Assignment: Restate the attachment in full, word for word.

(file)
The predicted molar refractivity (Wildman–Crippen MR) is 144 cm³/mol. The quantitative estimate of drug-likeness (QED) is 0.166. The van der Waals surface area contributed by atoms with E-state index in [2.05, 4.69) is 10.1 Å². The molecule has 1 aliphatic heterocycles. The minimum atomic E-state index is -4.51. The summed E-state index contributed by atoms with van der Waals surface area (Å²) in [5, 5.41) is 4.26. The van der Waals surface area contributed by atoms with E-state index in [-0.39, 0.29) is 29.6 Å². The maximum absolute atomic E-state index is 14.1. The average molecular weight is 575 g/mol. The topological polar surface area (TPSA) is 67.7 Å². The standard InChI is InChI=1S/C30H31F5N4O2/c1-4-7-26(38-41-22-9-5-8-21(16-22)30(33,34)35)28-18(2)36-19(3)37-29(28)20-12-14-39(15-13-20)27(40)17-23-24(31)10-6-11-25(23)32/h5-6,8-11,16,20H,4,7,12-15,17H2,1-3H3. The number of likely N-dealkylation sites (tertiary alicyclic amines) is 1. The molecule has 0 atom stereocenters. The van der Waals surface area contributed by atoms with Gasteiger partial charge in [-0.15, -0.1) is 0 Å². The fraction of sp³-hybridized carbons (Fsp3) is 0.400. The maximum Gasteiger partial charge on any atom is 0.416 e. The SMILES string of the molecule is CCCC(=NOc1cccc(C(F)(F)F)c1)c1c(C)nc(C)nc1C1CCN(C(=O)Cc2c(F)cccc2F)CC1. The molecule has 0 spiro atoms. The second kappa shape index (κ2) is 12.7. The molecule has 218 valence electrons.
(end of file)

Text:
The predicted molar refractivity (Wildman–Crippen MR) is 144 cm³/mol. The quantitative estimate of drug-likeness (QED) is 0.166. The van der Waals surface area contributed by atoms with E-state index in [2.05, 4.69) is 10.1 Å². The molecule has 1 aliphatic heterocycles. The minimum atomic E-state index is -4.51. The summed E-state index contributed by atoms with van der Waals surface area (Å²) in [5, 5.41) is 4.26. The van der Waals surface area contributed by atoms with E-state index in [-0.39, 0.29) is 29.6 Å². The maximum absolute atomic E-state index is 14.1. The average molecular weight is 575 g/mol. The topological polar surface area (TPSA) is 67.7 Å². The standard InChI is InChI=1S/C30H31F5N4O2/c1-4-7-26(38-41-22-9-5-8-21(16-22)30(33,34)35)28-18(2)36-19(3)37-29(28)20-12-14-39(15-13-20)27(40)17-23-24(31)10-6-11-25(23)32/h5-6,8-11,16,20H,4,7,12-15,17H2,1-3H3. The number of likely N-dealkylation sites (tertiary alicyclic amines) is 1. The molecule has 0 atom stereocenters. The van der Waals surface area contributed by atoms with Gasteiger partial charge in [-0.15, -0.1) is 0 Å². The fraction of sp³-hybridized carbons (Fsp3) is 0.400. The maximum Gasteiger partial charge on any atom is 0.416 e. The SMILES string of the molecule is CCCC(=NOc1cccc(C(F)(F)F)c1)c1c(C)nc(C)nc1C1CCN(C(=O)Cc2c(F)cccc2F)CC1. The molecule has 0 spiro atoms. The second kappa shape index (κ2) is 12.7. The molecule has 218 valence electrons.